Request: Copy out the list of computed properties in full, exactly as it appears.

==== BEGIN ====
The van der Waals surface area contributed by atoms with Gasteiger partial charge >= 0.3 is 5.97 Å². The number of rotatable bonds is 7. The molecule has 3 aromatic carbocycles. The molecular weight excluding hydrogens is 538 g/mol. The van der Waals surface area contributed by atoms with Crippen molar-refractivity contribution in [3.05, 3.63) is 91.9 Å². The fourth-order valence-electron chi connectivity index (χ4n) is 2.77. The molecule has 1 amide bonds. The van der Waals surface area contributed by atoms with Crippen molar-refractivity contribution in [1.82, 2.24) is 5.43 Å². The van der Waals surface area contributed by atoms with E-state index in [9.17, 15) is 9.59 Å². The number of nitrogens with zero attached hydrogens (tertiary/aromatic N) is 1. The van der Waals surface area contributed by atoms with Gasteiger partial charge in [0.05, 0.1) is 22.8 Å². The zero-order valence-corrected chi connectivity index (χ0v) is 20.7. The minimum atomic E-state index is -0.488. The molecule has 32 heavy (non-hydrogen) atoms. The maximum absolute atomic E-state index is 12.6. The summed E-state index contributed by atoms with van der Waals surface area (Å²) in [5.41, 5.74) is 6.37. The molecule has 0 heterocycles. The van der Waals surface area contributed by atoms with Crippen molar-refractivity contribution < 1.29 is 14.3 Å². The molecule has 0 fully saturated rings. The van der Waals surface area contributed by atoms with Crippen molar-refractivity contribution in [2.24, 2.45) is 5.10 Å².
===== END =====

The van der Waals surface area contributed by atoms with Gasteiger partial charge >= 0.3 is 5.97 Å². The number of rotatable bonds is 7. The molecule has 3 aromatic carbocycles. The molecular weight excluding hydrogens is 538 g/mol. The van der Waals surface area contributed by atoms with Crippen molar-refractivity contribution in [3.05, 3.63) is 91.9 Å². The fourth-order valence-electron chi connectivity index (χ4n) is 2.77. The molecule has 1 amide bonds. The van der Waals surface area contributed by atoms with Crippen molar-refractivity contribution in [1.82, 2.24) is 5.43 Å². The van der Waals surface area contributed by atoms with E-state index in [9.17, 15) is 9.59 Å². The number of nitrogens with zero attached hydrogens (tertiary/aromatic N) is 1. The van der Waals surface area contributed by atoms with Gasteiger partial charge in [0.05, 0.1) is 22.8 Å². The zero-order valence-corrected chi connectivity index (χ0v) is 20.7. The minimum atomic E-state index is -0.488. The molecule has 32 heavy (non-hydrogen) atoms. The maximum absolute atomic E-state index is 12.6. The summed E-state index contributed by atoms with van der Waals surface area (Å²) in [5.41, 5.74) is 6.37. The molecule has 0 heterocycles. The van der Waals surface area contributed by atoms with Crippen molar-refractivity contribution < 1.29 is 14.3 Å². The molecule has 0 fully saturated rings. The van der Waals surface area contributed by atoms with Crippen molar-refractivity contribution in [2.24, 2.45) is 5.10 Å².